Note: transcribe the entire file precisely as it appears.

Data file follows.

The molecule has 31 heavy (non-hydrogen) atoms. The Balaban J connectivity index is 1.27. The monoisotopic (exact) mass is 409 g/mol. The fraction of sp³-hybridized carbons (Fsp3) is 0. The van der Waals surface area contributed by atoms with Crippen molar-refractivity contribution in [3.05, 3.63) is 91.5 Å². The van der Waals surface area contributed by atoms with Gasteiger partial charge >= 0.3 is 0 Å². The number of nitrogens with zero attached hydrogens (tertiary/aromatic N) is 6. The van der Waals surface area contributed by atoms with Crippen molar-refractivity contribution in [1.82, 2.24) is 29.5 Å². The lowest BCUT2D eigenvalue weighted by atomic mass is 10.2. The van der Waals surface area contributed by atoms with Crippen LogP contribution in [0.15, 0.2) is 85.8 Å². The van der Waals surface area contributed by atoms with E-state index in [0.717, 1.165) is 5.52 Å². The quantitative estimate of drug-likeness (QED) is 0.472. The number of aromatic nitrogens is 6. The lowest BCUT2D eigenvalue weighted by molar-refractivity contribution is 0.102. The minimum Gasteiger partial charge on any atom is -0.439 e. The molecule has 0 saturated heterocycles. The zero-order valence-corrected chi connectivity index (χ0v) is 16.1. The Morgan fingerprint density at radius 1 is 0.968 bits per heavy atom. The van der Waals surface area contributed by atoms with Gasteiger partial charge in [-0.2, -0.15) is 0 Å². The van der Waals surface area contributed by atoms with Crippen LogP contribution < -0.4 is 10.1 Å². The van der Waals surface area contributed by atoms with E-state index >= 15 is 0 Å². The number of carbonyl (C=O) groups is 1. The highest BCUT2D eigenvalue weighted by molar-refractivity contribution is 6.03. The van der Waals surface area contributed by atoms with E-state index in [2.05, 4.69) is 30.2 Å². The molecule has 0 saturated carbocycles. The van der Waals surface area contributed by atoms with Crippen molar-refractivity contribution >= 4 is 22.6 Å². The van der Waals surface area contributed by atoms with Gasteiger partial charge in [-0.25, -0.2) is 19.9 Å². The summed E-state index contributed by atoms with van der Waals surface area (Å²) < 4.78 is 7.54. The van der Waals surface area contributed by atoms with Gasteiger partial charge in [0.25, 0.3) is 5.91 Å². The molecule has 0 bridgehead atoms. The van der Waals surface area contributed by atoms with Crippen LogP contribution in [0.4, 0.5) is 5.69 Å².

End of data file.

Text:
The molecule has 31 heavy (non-hydrogen) atoms. The Balaban J connectivity index is 1.27. The monoisotopic (exact) mass is 409 g/mol. The fraction of sp³-hybridized carbons (Fsp3) is 0. The van der Waals surface area contributed by atoms with Crippen molar-refractivity contribution in [3.05, 3.63) is 91.5 Å². The van der Waals surface area contributed by atoms with Gasteiger partial charge >= 0.3 is 0 Å². The number of nitrogens with zero attached hydrogens (tertiary/aromatic N) is 6. The van der Waals surface area contributed by atoms with Crippen molar-refractivity contribution in [1.82, 2.24) is 29.5 Å². The lowest BCUT2D eigenvalue weighted by atomic mass is 10.2. The van der Waals surface area contributed by atoms with Crippen LogP contribution in [0.15, 0.2) is 85.8 Å². The van der Waals surface area contributed by atoms with E-state index in [0.717, 1.165) is 5.52 Å². The quantitative estimate of drug-likeness (QED) is 0.472. The number of aromatic nitrogens is 6. The lowest BCUT2D eigenvalue weighted by molar-refractivity contribution is 0.102. The minimum Gasteiger partial charge on any atom is -0.439 e. The molecule has 0 saturated heterocycles. The zero-order valence-corrected chi connectivity index (χ0v) is 16.1. The Morgan fingerprint density at radius 1 is 0.968 bits per heavy atom. The van der Waals surface area contributed by atoms with Gasteiger partial charge in [-0.2, -0.15) is 0 Å². The van der Waals surface area contributed by atoms with Crippen LogP contribution < -0.4 is 10.1 Å². The van der Waals surface area contributed by atoms with E-state index >= 15 is 0 Å². The number of carbonyl (C=O) groups is 1. The highest BCUT2D eigenvalue weighted by molar-refractivity contribution is 6.03. The van der Waals surface area contributed by atoms with E-state index in [2.05, 4.69) is 30.2 Å². The molecule has 0 saturated carbocycles. The van der Waals surface area contributed by atoms with Crippen molar-refractivity contribution >= 4 is 22.6 Å². The van der Waals surface area contributed by atoms with Gasteiger partial charge in [-0.25, -0.2) is 19.9 Å². The summed E-state index contributed by atoms with van der Waals surface area (Å²) < 4.78 is 7.54. The van der Waals surface area contributed by atoms with Gasteiger partial charge in [0.25, 0.3) is 5.91 Å². The molecule has 0 bridgehead atoms. The van der Waals surface area contributed by atoms with Crippen LogP contribution in [0.4, 0.5) is 5.69 Å².